Using existing data to identify candidate items for a health state classification system in multiple sclerosis
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- Kuspinar, A., Finch, L., Pickard, S. et al. Qual Life Res (2014) 23: 1445. doi:10.1007/s11136-013-0604-5
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In multiple sclerosis (MS), the use of preference-based measures is limited to generic measures such as Health Utilities Index Mark 2 and 3, the EQ-5D and the SF-6D. However, the challenge of using such generic preference-based measures in people with MS is that they may not capture all domains of health relevant to the disease. Therefore, the main aim of this paper is to describe the development of a health state classification system for MS patients. The specific objectives are: (1) to identify items best reflecting the domains of quality of life important to people with MS and (2) to provide evidence for the discriminative capacity of the response options by cross-walking onto a visual analog scale of health rating.
The data come from an epidemiologically sampled population of people with MS diagnosed post-1994. The dataset consisted of 206 items relating to impairments, activity limitations, participation restrictions, health perception and quality of life. Important domains were identified from the responses to the Patient Generated Index, an individualized measure of quality of life. The extent to which the items formed a uni-dimensional, linear construct was estimated using Rasch analysis, and the best item was selected using the threshold map.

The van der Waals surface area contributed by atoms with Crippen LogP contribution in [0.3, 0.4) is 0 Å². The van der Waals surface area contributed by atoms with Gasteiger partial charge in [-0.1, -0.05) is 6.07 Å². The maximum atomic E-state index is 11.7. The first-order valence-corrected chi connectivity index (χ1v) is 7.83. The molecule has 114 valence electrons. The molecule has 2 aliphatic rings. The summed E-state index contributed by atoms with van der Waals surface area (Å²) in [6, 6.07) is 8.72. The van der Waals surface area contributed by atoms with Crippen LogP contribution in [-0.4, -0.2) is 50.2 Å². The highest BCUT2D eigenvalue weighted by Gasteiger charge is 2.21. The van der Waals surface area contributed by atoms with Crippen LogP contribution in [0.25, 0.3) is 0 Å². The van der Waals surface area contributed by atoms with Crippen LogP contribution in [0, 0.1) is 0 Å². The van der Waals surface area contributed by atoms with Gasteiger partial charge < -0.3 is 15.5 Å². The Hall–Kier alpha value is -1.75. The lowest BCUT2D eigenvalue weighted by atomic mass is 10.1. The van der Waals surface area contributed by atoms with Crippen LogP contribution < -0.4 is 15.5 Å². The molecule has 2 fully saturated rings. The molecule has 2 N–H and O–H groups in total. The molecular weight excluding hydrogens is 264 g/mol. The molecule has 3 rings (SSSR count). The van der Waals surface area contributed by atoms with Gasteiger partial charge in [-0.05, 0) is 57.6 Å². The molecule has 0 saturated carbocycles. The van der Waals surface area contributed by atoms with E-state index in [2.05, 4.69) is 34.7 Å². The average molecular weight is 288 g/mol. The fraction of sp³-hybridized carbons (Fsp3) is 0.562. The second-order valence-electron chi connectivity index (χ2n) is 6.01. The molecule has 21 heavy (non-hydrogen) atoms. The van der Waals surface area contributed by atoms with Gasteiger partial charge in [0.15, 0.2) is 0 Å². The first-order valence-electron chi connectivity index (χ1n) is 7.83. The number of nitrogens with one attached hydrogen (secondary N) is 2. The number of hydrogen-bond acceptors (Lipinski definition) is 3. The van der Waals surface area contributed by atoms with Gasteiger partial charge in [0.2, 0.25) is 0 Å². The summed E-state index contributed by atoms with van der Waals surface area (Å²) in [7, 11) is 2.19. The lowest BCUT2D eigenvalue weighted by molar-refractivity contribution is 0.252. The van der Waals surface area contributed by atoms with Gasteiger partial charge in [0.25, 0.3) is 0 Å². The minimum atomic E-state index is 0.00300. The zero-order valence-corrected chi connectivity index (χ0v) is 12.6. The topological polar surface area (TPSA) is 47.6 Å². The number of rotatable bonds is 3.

The sample was young (mean age 43) and predominantly female (n = 140/189; 74 %). The P-PBMSI classification system consisted of five items, with three response levels per item, producing a total of 243 possible health states. Regression coefficient values consistently decreased between response levels and the linear test for trend were statistically significant for all items. The linear test for trend indicated that for each item the response options provided the same discriminative ability within the magnitude of their capacity. A scoring algorithm was estimated using a simple additive formula. The classification system demonstrated convergent validity against other measures of similar constructs and known-groups validity between different clinical subgroups.
This study produced a health state classifier system based on items impacted upon by MS, and demonstrated the potential to discriminate the health impact of the disease.